Some 27% of Israel’s ultra-Orthodox students, a total of more than 90,000, have been excused from studying a core curriculum of math, science, English and other key subjects in the current school year, Education Ministry documents obtained by TheMarker show. They also show that the number of “yeshivot k’tanot” (high school level yeshivas) receiving exemptions and not offering “bagrut” high school matriculation exams has doubled over the past decade.
Under outgoing Education Minister Naftali Bennett, who took office in 2015, the number of students in exempt educational institutions soared by 7,300, the documents indicate. Bennett will not be in the incoming cabinet after his Hayamin Hehadash party failed to be reelected to the Knesset, but the religious Union of Right-Wing Parties is likely to get the education portfolio.
The increase in the number of exemptions marks a serious setback for the government in its efforts to bring more ultra-Orthodox Israelis into the labor market. There is a preference among large segments of the Haredi community that adult males devote their daytime hours to Torah study, but many of those who might prefer to find employment are handicapped by the refusal of ultra-Orthodox schools to teach the skills needed to hold down a job.
In an interview with TheMarker last June, Dr. Peter Jarrett of the Organization for Economic Cooperation and Development, warned that Israel could not delay ensuring that ultra-Orthodox students get a general education.
“I think that’s a dangerous strategy. You’re in a race against the clock. It’s obvious to everyone that the returns that a quality education system make to society are not immediate. Even if you manage to provide an excellent education to a sector that needs it, the resulting benefit to you and to society will not arrive for at least a decade. How long will you wait?” Jarret commented.
The Education Ministry data cover two kinds of Haredi schools – elementary level schools for boys in grades 1-8 and yeshivot k’tanot, the equivalent of grades 9-12. The education minister is empowered by law to choose which institutions get the exemption from teaching the core curriculum, which also includes social studies, Hebrew language, art and physical education.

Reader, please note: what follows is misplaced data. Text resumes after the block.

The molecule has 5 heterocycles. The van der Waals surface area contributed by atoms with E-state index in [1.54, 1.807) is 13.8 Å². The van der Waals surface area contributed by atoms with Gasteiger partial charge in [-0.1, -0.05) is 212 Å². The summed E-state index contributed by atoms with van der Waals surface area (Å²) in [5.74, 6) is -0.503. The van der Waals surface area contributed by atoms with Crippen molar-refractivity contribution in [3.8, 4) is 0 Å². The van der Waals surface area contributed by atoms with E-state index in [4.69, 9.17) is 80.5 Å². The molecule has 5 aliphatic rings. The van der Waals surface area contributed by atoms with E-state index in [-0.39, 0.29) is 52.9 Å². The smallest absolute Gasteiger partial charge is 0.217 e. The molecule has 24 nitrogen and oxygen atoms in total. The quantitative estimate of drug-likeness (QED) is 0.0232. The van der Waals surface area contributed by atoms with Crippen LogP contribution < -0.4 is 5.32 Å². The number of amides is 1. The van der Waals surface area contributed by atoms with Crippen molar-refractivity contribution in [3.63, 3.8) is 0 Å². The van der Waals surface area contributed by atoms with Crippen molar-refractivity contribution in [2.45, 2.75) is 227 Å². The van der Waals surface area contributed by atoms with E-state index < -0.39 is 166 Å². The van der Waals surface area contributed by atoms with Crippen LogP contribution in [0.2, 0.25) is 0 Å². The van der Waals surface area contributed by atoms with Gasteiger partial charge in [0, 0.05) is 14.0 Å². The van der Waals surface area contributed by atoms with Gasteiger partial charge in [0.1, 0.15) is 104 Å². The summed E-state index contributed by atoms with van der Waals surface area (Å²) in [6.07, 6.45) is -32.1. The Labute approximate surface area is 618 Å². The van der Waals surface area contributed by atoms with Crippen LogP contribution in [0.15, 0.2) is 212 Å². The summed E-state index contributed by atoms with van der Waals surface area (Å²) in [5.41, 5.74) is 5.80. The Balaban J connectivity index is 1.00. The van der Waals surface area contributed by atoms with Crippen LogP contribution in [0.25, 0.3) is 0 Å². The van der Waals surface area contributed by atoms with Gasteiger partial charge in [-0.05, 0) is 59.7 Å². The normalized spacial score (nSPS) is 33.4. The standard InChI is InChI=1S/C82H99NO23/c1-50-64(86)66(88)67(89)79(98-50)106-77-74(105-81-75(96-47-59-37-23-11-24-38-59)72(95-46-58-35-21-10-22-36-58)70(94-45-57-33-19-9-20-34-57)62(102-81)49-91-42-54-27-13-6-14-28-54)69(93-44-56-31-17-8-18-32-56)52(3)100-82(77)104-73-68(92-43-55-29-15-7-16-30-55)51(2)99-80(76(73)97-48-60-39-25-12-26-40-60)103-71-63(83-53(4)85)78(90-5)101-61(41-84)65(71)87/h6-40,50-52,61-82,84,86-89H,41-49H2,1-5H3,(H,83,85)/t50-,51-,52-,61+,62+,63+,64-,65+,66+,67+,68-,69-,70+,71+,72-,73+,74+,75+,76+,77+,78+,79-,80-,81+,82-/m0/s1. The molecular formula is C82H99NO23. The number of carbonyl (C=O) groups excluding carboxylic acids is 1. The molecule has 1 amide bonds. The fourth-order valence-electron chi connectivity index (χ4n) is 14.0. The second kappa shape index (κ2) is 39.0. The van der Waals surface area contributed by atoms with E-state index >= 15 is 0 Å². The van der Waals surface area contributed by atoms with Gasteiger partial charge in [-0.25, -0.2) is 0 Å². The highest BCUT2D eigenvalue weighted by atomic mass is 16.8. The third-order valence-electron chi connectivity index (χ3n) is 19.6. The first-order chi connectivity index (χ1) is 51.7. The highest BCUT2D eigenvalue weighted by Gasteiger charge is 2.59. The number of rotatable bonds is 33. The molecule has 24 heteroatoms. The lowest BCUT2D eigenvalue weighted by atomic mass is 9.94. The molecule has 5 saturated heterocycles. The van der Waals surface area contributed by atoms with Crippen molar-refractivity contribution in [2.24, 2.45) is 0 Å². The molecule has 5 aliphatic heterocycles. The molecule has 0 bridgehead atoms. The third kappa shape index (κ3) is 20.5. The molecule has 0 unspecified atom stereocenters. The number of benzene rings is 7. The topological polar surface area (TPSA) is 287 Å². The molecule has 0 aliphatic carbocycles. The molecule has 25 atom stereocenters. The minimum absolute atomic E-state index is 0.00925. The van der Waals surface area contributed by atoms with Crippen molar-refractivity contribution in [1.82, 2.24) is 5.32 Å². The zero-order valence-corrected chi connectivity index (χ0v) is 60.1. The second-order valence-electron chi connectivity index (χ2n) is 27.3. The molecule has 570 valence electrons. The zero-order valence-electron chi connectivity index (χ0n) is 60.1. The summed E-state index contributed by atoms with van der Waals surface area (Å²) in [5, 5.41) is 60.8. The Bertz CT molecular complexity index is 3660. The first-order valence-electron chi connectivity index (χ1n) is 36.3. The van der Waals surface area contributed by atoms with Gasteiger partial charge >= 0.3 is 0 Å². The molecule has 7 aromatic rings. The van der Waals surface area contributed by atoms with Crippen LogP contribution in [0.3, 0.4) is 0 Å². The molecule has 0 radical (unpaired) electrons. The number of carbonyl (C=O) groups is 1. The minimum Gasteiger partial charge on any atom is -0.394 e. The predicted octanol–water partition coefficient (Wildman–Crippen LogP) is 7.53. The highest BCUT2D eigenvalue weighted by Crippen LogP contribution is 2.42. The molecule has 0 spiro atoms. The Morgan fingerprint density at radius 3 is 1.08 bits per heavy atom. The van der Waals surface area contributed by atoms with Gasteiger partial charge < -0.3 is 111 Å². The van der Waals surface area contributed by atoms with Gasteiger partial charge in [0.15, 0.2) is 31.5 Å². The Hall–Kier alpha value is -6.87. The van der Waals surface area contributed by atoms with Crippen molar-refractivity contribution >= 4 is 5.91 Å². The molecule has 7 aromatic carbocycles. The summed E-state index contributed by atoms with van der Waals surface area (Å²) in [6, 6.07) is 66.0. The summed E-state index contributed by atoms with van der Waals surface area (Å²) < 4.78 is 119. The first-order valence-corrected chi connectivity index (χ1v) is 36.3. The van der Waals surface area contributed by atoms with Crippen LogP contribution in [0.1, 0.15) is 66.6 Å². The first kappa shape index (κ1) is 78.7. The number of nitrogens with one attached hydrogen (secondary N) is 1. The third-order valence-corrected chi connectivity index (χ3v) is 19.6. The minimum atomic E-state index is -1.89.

The issue of the core curricula has been on the public agenda for two decades, but demographics and the political power of Haredi parties have defied efforts to change the educational system. The number of students at Yeshivot k’tanot has grown 60% in the past two decades, faster than the 52% increase in the Haredi high-school age population.
At the elementary school level, the problem is less severe. While the population of students has grown 40%, the number of students at exempt schools has risen just 20%. But all told, the number of exempt institutions across all grade levels has risen 33% since 2008.
In response to the data, the Education Ministry said it regards said change could only be introduced slowly.
“The expansion [of the core curriculum] must be done in cooperation and on the basis of trust between all the relevant parties,” it said. “Major and profound change must be carried out gradually. The [Haredi educational] stream is constantly growing and in the years 2014-2019, the number of students has increased fivefold.”
Exempt institutions – which account for 20% of Haredi elementary-level schools and 40% of high school equivalents – operate with almost no Education Ministry control. They are allowed to make their own decisions on most of the educational program they provide, the method of teaching, how to hire teachers and how their schools are administered. In any event, enforcement of the core curricula requirement is monitored by just 19 Education Ministry inspectors for exempt schools.
All told there are 332,000 students registered at ultra-Orthodox educational institutions, most of them run by non-profit organizations funded by the government that are supposed to abide by the rules on the core curriculum. The system is dominated by school networks associated with the Haredi political parties United Torah Judaism and Shas.
Sources say the schools in Shas’ Ma’ayan Hachinuch Torani network are more likely to provide a general education. In the schools affiliated with United Torah Judaism, girls are more likely to get a general education than boys, since females are expected to find employment after they graduate, but the quality of teaching is poor.
Last year, Bennett approved new rules on exempt institutions for grades 1-8, which Haredi newspapers at the time said had the backing of the community’s rabbinical leadership. The rules were supposed to address half the Education Ministry’s core curriculum requirements. But they didn’t require schools to teach English as a second language, even though English is usually required for highly-skilled employment in Israel. Instead, they were permitted to teach Yiddish.
During the term of Bennett’s predecessor, Shay Piron, a special unit for Haredi education was formed at the Education Ministry that was supposed to boost supervision. Part of the initiative was the creation of a state-Haredi educational stream that would employ teachers who met government standards. But as of today, only 2.5% of Haredi students are in state-Haredi schools, in part because Haredi politicians have discouraged it.
“Even today the default educational choice for Haredi boys is a school without a core curriculum and only partial state supervision,” said Michal Zernowitski, chairwoman of the Ir V’em Movement, which is promoting the new stream.
“If the government wants to integrate the ultra-Orthodox through education and employment, it has to encourage this stream and open more schools like these in every Haredi town …. Experience has shown that everywhere schools like these were opened, demand was greater than the supply – the public voted with its feet,” she said.
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